At the same time, OPEC's share of total production has declined significantly since 1973 as oil reserves have been developed elsewhere, diminishing the group's ability to roil the market.

    What's more, producing countries are more dependent on oil revenue than they were 30 years ago; the Saudi economy, for example, is struggling, so the kingdom's willingness to withhold supplies could be held in check by its own domestic needs. The United States and other consuming countries also have built up strategic stockpiles and drafted emergency plans to deal with shortfalls.

    One way or another, shocks are inevitable," said Daniel Yergin, oil historian and chairman of Cambridge Energy Research Associates. "It's how well we can absorb them that matters."

    Energy Secretary Spencer Abraham said the market's ability to accommodate the loss of some Venezuelan, Nigerian and Iraqi production this year was a case in point, noting: "I regard that as a very positive set of circumstances, ones that give me confidence we aren't going to see a '73-style outcome in the days ahead."

    Still, for U.S. consumers, there are some alarming realities — especially at a time when Saudi oil facilities stand at risk and Iraq's future remains a question mark. In 1973, the United States imported 35% of the petroleum it consumed. U.S. import dependence declined substantially in response to the shocks of the '70s, falling to 27% in 1985. But it began rising again after oil prices collapsed in 1986. The Energy Department expects the import share to hit 55% this year, tying a record set in 2001, and to rise to 68% by 2025.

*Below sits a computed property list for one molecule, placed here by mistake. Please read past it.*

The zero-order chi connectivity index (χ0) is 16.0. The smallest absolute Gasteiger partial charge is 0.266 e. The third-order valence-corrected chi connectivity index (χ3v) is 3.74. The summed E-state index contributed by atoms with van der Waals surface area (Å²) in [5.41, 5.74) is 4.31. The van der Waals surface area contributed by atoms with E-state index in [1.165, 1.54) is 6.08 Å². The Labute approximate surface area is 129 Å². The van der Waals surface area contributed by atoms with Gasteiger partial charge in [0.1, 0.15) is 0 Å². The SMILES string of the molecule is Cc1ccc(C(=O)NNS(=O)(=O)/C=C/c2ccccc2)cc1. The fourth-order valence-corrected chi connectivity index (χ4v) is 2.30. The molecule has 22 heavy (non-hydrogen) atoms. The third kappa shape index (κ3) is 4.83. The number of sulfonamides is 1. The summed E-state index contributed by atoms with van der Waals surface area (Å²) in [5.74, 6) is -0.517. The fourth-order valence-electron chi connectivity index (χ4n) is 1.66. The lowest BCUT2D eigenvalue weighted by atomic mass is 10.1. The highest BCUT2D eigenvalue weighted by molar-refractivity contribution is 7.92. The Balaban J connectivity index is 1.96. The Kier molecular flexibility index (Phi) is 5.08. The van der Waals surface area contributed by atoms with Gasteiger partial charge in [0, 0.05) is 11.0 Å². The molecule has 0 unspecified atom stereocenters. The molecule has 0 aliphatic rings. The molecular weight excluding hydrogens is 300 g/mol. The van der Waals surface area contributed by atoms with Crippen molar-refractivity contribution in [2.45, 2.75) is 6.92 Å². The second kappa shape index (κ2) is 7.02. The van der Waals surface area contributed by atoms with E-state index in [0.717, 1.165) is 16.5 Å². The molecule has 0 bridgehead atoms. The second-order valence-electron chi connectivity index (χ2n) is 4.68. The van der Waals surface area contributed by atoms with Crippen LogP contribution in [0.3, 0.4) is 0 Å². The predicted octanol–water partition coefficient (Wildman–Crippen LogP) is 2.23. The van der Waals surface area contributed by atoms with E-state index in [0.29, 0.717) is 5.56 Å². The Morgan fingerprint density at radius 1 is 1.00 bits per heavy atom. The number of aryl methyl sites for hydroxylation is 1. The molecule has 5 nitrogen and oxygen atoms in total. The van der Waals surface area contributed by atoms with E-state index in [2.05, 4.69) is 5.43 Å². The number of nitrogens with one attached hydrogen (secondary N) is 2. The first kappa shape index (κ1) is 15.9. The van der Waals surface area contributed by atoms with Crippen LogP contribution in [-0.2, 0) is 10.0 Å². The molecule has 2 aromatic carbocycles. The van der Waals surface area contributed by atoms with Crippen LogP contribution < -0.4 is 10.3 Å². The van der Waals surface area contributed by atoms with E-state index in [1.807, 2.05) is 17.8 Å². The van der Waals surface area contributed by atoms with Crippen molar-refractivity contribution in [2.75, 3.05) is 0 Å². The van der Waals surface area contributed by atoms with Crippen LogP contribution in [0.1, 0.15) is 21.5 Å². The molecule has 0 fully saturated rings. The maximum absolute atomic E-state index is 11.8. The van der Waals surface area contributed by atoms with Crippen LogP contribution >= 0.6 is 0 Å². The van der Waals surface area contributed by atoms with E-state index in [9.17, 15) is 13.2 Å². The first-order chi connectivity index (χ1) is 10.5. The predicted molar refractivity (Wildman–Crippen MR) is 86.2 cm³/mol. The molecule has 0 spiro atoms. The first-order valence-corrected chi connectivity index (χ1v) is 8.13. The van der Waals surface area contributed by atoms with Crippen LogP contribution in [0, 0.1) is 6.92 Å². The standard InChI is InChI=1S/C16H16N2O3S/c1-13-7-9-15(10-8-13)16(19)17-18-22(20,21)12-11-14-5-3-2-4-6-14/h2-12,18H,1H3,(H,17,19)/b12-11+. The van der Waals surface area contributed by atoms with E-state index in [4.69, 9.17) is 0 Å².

In addition - in spite of the creation in the mid-1970s of the U.S. Strategic Petroleum Reserve America has only enough oil in storage to replace imports for 132 days. That compares with more than 300 days in 1985, according to James L. Williams of WTRG Economics in London, Ark.

    The availability of alternative supplies, meanwhile, has been diminished by political crises in several countries, including Venezuela and Nigeria. The world's unused production capacity has fallen to about 2.4 million barrels a day from as much as 11 million barrels in the early 1980s.

    Some analysts say the risk of a supply interruption is reflected in prices, which have remained at the high end of OPEC's target range for months. Benchmark West Texas intermediate crude closed Friday at $28.27 a barrel, down 55 cents on the day, on the New York Mercantile Exchange.

    If another oil shock is to materialize, "it's a political event that's going to be the cause — and that's a hard thing to put a probability on," Williams said. "But if you want to pick a bad time to have a political event, it's as bad as it's ever been."

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    Property of The Institute for the Analysis of Global Security 2003, 2004. All rights reserved.